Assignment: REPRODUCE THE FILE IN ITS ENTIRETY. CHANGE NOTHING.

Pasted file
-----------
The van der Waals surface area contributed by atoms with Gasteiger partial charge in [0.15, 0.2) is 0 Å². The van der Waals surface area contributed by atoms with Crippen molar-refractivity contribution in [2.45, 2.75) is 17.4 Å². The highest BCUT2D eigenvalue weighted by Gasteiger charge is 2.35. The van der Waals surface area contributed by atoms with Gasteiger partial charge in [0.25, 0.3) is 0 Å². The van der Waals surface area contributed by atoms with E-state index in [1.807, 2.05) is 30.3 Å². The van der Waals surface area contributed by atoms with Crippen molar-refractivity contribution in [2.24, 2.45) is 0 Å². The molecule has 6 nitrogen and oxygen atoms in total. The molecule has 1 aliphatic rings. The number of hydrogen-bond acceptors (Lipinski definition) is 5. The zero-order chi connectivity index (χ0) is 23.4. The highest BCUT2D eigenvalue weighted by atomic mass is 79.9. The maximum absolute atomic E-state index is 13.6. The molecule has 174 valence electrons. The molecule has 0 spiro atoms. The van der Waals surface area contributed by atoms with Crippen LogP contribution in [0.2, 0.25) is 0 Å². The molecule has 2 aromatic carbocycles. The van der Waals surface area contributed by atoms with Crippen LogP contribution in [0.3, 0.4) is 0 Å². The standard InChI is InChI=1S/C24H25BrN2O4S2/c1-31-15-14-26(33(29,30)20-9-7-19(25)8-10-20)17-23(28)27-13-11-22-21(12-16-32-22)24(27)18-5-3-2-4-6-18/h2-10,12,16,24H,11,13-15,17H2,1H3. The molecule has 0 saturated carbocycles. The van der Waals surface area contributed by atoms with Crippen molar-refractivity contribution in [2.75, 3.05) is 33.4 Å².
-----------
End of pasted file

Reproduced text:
The van der Waals surface area contributed by atoms with Gasteiger partial charge in [0.15, 0.2) is 0 Å². The van der Waals surface area contributed by atoms with Crippen molar-refractivity contribution in [2.45, 2.75) is 17.4 Å². The highest BCUT2D eigenvalue weighted by Gasteiger charge is 2.35. The van der Waals surface area contributed by atoms with Gasteiger partial charge in [0.25, 0.3) is 0 Å². The van der Waals surface area contributed by atoms with E-state index in [1.807, 2.05) is 30.3 Å². The van der Waals surface area contributed by atoms with Crippen molar-refractivity contribution in [2.24, 2.45) is 0 Å². The molecule has 6 nitrogen and oxygen atoms in total. The molecule has 1 aliphatic rings. The number of hydrogen-bond acceptors (Lipinski definition) is 5. The zero-order chi connectivity index (χ0) is 23.4. The highest BCUT2D eigenvalue weighted by atomic mass is 79.9. The maximum absolute atomic E-state index is 13.6. The molecule has 174 valence electrons. The molecule has 0 spiro atoms. The van der Waals surface area contributed by atoms with Crippen LogP contribution in [0.2, 0.25) is 0 Å². The molecule has 2 aromatic carbocycles. The van der Waals surface area contributed by atoms with Crippen LogP contribution in [0.3, 0.4) is 0 Å². The standard InChI is InChI=1S/C24H25BrN2O4S2/c1-31-15-14-26(33(29,30)20-9-7-19(25)8-10-20)17-23(28)27-13-11-22-21(12-16-32-22)24(27)18-5-3-2-4-6-18/h2-10,12,16,24H,11,13-15,17H2,1H3. The molecule has 0 saturated carbocycles. The van der Waals surface area contributed by atoms with Crippen molar-refractivity contribution in [2.75, 3.05) is 33.4 Å².